Eindhoven, The Netherlands, June 11-13, 2008
Trimming of silicon ring resonator by electron beam
J. Schrauwen, D. Van Thourhout, R. Baets
Photonics Research Group, Department of Information Technology, Ghent University - IMEC, Gent,
Abstract - We present a technique to trim the resonance of silicon ring resonators. The
cladding oxide is compacted by electron beam bombardment, causing strain in the silicon
lattice, which leads to a 5 nm resonance shift.
Silicon-on-insulator (SOI) is gaining interest as preferable material system for future
ultra-compact integrated photonic components. The main advantages of this material
system are firstly the high refractive index contrast between silicon (core) and oxide or
air (cladding) enabling small bend radii and dense integration, and secondly mature fab-
rication facilities thanks to the electronics industry. One of the applications aimed at
by the telecom industry is optical filtering for wavelength (de)multiplexing. SOI is the
ideal platform to make these filters compact and low-cost. Several geometries, such as
ring resonators  and photonic band gap materials  have good filtering characteristics.
which is a serial fabrication technique and therefore unattractive for mass fabrication. In
previous work we have demonstrated that these filters can also be fabricated in a parallel
way, with 248 nm or 193 nm Deep-UV lithography (DUV) in a standard Complemen-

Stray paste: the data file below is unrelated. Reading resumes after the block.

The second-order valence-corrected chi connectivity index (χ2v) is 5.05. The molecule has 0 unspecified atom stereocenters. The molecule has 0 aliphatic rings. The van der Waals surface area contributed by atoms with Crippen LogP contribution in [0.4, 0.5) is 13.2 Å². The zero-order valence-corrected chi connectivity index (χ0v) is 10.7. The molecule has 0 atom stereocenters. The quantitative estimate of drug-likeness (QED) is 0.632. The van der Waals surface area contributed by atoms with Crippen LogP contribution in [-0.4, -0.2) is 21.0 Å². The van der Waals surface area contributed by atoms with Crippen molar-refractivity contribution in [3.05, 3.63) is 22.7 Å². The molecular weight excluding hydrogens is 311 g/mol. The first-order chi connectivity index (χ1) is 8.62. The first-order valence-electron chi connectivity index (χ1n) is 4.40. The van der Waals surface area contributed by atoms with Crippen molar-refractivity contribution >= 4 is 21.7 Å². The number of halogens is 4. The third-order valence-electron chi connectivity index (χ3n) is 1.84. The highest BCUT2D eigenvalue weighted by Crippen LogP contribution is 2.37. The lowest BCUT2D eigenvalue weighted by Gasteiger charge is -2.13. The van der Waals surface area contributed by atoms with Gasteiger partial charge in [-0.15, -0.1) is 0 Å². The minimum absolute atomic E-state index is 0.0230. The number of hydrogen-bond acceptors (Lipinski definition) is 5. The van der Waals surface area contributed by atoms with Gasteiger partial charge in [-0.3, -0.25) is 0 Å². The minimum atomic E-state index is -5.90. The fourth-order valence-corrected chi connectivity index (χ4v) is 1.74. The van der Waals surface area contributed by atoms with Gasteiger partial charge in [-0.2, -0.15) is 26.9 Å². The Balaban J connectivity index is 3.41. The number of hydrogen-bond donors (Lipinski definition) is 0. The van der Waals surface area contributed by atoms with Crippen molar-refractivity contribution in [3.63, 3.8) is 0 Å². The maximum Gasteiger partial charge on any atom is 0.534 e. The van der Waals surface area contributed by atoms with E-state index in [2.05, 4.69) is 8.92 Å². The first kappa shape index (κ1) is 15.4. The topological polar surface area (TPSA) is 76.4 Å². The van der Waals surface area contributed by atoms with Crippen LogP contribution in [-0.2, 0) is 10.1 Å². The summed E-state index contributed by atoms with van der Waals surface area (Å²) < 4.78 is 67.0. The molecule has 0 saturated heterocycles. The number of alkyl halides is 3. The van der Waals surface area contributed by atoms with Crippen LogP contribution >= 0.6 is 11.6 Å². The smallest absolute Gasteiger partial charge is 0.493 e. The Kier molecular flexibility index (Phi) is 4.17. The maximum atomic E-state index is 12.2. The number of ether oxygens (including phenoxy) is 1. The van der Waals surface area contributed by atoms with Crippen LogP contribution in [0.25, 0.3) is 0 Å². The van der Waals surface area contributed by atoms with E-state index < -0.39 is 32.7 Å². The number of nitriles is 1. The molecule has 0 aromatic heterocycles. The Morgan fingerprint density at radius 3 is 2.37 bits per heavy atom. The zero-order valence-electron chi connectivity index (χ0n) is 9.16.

tary Metal Oxide Semiconductor (CMOS) facility . However, variations of the critical
dimensions of devices fabricated by optical lithography are inevitable. These variations
can be caused by wafer non-uniformity, by e.g. varying layer thicknesses on wafer edges,
or by non-uniformity within one chip, mainly caused by lithography imperfections near
mask edges. A way to assess critical dimension variations in a photonic circuit is to
evaluate the resonance wavelength shift of identically designed ring resonators, dispersed
over a wafer. These resonators are fabricated with Q-factors of about 104, or a 3 dB
bandwidth of 0.15 nm. In practice the resonance wavelength shifts exceed 1 nm, which is
unacceptable for many applications. The most common solution for this is active thermal
tuning , however, when many resonators have to be integrated on a single chip, this
would lead to high power consumption and important device complexity. Another ap-
proach to circumvent these process variations is trimming of the devices after fabrication.
In this paper we present a technique to locally and independently trim the resonances of